Various sets of Marriage records were then examined (as it is possible he left the family home on marriage) but no positive match could be found.

Returning to the voters lists, in 1932, Alice Ann was still living at No1 with her two daughters, However Bertha had by this time become Mrs Percy Harridine. This marriage is recorded and it was discovered that both passed away in Northampton. They are listed on a single family tree on Ancestry, but the tree creator has not been active for some considerable time. Ancestry has a message system between members and I have sent a message to the tree owner, in the hope that they will receive an email notification of the message.

Thank you
Glen Hopkins (Middleton In The Great War Facebook page)

21798 L/Cpl John Higham
Click here for the National Archives records

He was in 15 Platoon 20th Battalion Lancashire Fusiliers (4th Salford Pals)
His Platoon commander was Lt C F Buckley and his Company was commanded by Captain W J Lias
his platoon Sergeant was Sgt J Meehan and we think he was from Salford he was a Lance Corporal at the end of the war
He wrote on the Board
Thank god that you are here in spring, for it is Hell in winter here.
John's Service Record
John Higham ,the son of John Higham senior, of number 31 Chapel Street Ashton Under Lyne was also 5 feet 1 inch in height, with an even smaller chest than his mate, just 33 and a ½ inches round the chest, another Bantam.

He enlisted at Salford on the 23rd June 1915 and was appointed Lance Corporal on the 5th October 1915, could he have been given the stripe so quickly lost by Nuttall just 3 days earler ?
This too was not to last and he is shown to be a Private soldier again by 11th January 1916, just a few days before he left his message for us on the plywood.

More research done by Glen Hopkins (Middleton In The Great War Facebook page)
John Higham was born in Ashton Under Lyne on December 22nd 1896, the only son of John and Charlotte. In 1901 he was living with his father, step mother (Francis), 5 sisters and 1 step sister, at 57 Jermyn St. Ashton. John's father had remarried early in 1901 following the death of Charlotte in 1900.

In 1911 the family were living at 31 Chapel St. This was the address John enlisted from.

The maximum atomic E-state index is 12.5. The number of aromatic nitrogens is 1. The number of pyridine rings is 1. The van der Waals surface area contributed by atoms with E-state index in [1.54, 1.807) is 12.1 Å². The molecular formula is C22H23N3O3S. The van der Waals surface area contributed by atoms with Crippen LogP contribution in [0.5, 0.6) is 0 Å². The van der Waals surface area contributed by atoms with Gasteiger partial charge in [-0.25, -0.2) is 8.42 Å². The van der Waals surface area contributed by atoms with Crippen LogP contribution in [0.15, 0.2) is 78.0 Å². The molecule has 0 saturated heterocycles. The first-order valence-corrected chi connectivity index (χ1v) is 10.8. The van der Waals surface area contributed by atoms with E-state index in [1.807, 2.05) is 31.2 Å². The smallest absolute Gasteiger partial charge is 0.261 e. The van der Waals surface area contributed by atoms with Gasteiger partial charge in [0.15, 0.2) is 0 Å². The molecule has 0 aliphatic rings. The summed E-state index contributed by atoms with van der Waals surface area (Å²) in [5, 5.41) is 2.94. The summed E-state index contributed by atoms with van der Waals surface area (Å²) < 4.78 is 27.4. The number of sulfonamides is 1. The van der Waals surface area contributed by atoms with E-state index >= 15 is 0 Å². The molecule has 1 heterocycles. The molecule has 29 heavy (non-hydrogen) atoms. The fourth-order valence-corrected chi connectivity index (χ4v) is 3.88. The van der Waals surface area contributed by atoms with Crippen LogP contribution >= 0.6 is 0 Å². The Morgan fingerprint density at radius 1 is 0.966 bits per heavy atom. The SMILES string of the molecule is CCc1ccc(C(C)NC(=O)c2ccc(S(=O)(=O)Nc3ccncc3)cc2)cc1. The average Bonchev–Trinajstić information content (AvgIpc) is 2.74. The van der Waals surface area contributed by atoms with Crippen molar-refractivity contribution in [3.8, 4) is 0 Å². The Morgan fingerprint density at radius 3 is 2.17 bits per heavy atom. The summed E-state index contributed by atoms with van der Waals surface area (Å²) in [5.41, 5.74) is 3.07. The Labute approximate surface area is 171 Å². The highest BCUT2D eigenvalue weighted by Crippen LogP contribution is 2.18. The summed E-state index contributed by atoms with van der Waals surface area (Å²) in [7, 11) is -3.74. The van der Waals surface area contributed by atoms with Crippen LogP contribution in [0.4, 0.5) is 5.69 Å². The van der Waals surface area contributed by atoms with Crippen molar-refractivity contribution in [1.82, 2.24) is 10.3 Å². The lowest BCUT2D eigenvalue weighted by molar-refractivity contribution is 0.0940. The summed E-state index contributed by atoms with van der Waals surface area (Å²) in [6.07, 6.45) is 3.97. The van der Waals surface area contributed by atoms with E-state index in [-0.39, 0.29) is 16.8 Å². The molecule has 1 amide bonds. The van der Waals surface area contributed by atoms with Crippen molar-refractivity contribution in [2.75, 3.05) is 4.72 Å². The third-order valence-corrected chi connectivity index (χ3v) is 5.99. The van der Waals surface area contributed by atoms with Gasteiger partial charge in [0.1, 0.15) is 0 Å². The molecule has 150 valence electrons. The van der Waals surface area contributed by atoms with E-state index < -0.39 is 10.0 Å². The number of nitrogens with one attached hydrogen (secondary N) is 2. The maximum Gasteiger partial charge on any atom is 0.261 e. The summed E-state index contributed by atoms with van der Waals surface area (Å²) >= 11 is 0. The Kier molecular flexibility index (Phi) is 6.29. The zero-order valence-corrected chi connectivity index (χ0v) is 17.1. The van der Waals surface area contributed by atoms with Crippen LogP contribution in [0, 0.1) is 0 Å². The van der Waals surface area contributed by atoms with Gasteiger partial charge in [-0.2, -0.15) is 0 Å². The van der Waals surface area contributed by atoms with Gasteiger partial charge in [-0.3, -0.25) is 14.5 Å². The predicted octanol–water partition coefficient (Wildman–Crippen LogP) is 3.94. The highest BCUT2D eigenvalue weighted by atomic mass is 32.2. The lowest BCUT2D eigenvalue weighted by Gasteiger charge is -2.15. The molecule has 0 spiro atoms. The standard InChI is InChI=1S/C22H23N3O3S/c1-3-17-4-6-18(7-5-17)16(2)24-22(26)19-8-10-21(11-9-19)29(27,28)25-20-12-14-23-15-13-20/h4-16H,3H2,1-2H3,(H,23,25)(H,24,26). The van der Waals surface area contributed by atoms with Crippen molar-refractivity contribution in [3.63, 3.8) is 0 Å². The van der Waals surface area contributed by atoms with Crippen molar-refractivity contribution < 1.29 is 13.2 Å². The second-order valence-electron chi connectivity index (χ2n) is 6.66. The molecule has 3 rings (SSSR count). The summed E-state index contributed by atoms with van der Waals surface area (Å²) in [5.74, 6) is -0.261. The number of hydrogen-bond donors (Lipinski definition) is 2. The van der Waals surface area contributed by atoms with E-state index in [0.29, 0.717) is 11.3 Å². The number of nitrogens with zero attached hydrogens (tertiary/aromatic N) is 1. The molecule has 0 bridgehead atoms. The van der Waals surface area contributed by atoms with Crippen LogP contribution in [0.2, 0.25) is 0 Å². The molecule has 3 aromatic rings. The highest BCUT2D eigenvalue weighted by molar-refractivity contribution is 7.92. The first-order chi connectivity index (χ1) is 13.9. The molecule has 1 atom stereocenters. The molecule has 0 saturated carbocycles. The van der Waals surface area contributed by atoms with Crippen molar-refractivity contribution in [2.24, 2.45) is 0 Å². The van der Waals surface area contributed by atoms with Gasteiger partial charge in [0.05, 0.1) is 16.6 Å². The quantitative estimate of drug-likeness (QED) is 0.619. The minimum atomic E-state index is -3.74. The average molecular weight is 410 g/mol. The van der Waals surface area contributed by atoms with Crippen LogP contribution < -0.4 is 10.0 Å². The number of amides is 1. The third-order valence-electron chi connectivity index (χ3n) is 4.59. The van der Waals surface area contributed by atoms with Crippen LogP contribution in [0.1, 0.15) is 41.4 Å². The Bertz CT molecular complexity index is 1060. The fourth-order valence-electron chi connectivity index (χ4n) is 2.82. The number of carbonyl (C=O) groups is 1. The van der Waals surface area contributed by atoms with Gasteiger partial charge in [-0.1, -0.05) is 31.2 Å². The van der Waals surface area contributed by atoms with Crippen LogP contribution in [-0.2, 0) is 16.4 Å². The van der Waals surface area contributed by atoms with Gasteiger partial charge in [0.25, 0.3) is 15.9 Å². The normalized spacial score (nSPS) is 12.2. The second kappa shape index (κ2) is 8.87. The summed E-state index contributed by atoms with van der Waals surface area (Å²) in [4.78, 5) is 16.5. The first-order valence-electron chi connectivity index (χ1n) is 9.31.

John enlisted in the 20th Battalion Lancashire Fusiliers at Ashton Under Lyne on June 23rd 1915, giving his age as 19Y 6M (he was in fact 18Y 6M) From the recruiting centre he was sent directly to Salford.

Military records
Posted 23.6.15
Appointed Lance Corporal 12.10.15
Deprived Lance Stripe 11.01.16
Posted France 29.01.16
Posted Home 15.06.16
Admitted Wharncliffe War Hospital Sheffield 15.06.16
Granted Leave 13.07.16 - 22.07.16
Posted 4th Lancashire Fusiliers 12.12.16
Posted (Illegible) 25.07.17 (it is known that he arrived in France on this day)
Posted (Illegible) 21.08.17
Wounded (Gun Shot Wound - Shoulder) 23.03.18
Posted (Illegible) 29.03.18 (He arrived back in the UK on this date)
Posted Knowsley Park 3.08.18
Posted 3 17.10.18
Posted BEF France 18.11.18
Arrived back in UK 24.03.19
Discharged (Class Z Reserve) 26.03.19 (on his discharge document he is shown as being in 2nd Battalion Lancashire Fusiliers)

On 3rd March 1920 he applied for a character reference from the Chapel St. Address
John acknowledged receipt if his medals on 1.09.21 (Postmarked Ashton Under Lyne)


21800 Pte John W Flynn
Click here for the Natioal archives records
in the same Company and Platoon as Pte Higham above. 15 Platoon 20th Battalion Lancashire Fusiliers (4th Salford Pals)
His Platoon commander was Lt C F Buckley and his Company was commanded by Captain W J Lias his platoon Sergeant was Sgt J Meehan
From Rochdale he was a Corporal
John's message is the easiest to read it say's
20th Batt Lancs Fus
Rochdale Lancashire
Pte John N Flynn 21800
Machine Gun Section
going to do his bit
left this camp
on the 29/1/1916
for France
John's Service record